In this study, our goal was to examine the effect of integrating gaze into a remote, gestural interaction task in terms of both performance and subjective experience. We hypothesized that: (1) the combination of gaze pointing and hand gestures will give rise to faster task completion than sorting with gesture only; and (2) using gaze will introduce an extra mental load due to the need to work across modalities during the task. We made no a priori predictions about subjective experience.

2.1 Task and Design

The photo-sorting task required repetitive selection followed by quick gesture commands on the selected items (see Fig. 1). The participants’ task was to classify displayed photos into four categories labeled in diagonal corners (animal, car, flower and food), as accurately and as quickly as possible.
Fig. 1.

User interface (left) and study design (right)

We used a 2 × 3 within-subjects design for factors technique {gaze-hand, hand-only} and number of pictures presented {1, 4, 8} at a time (Fig. 1). We varied the number of pictures presented in any trial reasoning that this might emphasize any differences between the two techniques: selecting amongst 8 possible targets instead of focusing on one at a time might show bigger advantages for the gaze-hand condition, for example.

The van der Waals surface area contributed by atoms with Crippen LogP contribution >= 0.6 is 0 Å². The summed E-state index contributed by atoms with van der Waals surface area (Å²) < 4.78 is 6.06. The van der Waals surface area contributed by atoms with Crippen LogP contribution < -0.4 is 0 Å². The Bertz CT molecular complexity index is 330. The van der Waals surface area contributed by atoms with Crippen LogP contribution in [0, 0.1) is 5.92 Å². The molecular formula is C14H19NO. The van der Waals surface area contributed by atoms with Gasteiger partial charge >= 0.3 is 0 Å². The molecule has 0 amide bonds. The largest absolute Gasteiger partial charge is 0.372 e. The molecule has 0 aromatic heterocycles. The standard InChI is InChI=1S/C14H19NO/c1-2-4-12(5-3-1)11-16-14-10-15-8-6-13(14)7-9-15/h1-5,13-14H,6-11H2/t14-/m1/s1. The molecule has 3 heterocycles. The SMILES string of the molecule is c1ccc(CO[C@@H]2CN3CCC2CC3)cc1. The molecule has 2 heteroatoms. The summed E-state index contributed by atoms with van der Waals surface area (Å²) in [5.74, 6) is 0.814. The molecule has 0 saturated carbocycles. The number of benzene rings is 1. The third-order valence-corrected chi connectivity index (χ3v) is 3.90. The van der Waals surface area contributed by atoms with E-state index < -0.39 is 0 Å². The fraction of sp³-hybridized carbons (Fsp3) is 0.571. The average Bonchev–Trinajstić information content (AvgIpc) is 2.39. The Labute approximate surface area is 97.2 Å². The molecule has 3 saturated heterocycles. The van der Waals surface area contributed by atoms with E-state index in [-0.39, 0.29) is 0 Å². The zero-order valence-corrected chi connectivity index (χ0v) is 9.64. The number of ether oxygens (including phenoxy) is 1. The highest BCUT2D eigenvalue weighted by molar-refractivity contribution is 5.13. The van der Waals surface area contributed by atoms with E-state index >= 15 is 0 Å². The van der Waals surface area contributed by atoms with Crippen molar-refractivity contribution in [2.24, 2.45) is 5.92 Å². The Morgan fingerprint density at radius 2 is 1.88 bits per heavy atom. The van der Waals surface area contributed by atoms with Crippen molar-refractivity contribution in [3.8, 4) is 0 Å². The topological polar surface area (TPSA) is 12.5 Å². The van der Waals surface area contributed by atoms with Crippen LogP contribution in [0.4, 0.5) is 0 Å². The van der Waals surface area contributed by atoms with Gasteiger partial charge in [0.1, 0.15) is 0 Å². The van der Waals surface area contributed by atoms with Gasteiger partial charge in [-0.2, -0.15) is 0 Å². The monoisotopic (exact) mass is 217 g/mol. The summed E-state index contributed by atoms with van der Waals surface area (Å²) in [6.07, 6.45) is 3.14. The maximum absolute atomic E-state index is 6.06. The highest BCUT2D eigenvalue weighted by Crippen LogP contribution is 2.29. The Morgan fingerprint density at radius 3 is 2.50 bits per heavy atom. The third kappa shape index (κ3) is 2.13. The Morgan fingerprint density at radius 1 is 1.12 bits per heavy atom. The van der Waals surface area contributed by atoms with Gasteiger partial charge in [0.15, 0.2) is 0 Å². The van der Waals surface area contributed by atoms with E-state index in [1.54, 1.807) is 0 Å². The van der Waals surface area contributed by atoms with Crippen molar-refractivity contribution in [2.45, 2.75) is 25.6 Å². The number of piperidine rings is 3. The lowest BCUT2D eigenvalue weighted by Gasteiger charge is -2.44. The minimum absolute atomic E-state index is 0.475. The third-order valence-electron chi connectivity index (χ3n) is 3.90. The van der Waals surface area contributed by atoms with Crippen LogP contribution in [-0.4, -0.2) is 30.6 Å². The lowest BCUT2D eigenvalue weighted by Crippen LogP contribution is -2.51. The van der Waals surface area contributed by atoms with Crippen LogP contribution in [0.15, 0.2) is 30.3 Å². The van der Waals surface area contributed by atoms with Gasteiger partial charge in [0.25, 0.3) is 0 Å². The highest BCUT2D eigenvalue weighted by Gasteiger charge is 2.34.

In total, each session required a subject sorting 192 pictures, 96 for gaze-hand and 96 for hand-only. The order of presentation of the technique was counterbalanced and the order of the number of pictures presented was randomized among three blocks. Each block consisted of sorting 32 pictures displayed one, four or eight at a time.

2.2 Setup and Procedure

Participants and Apparatus.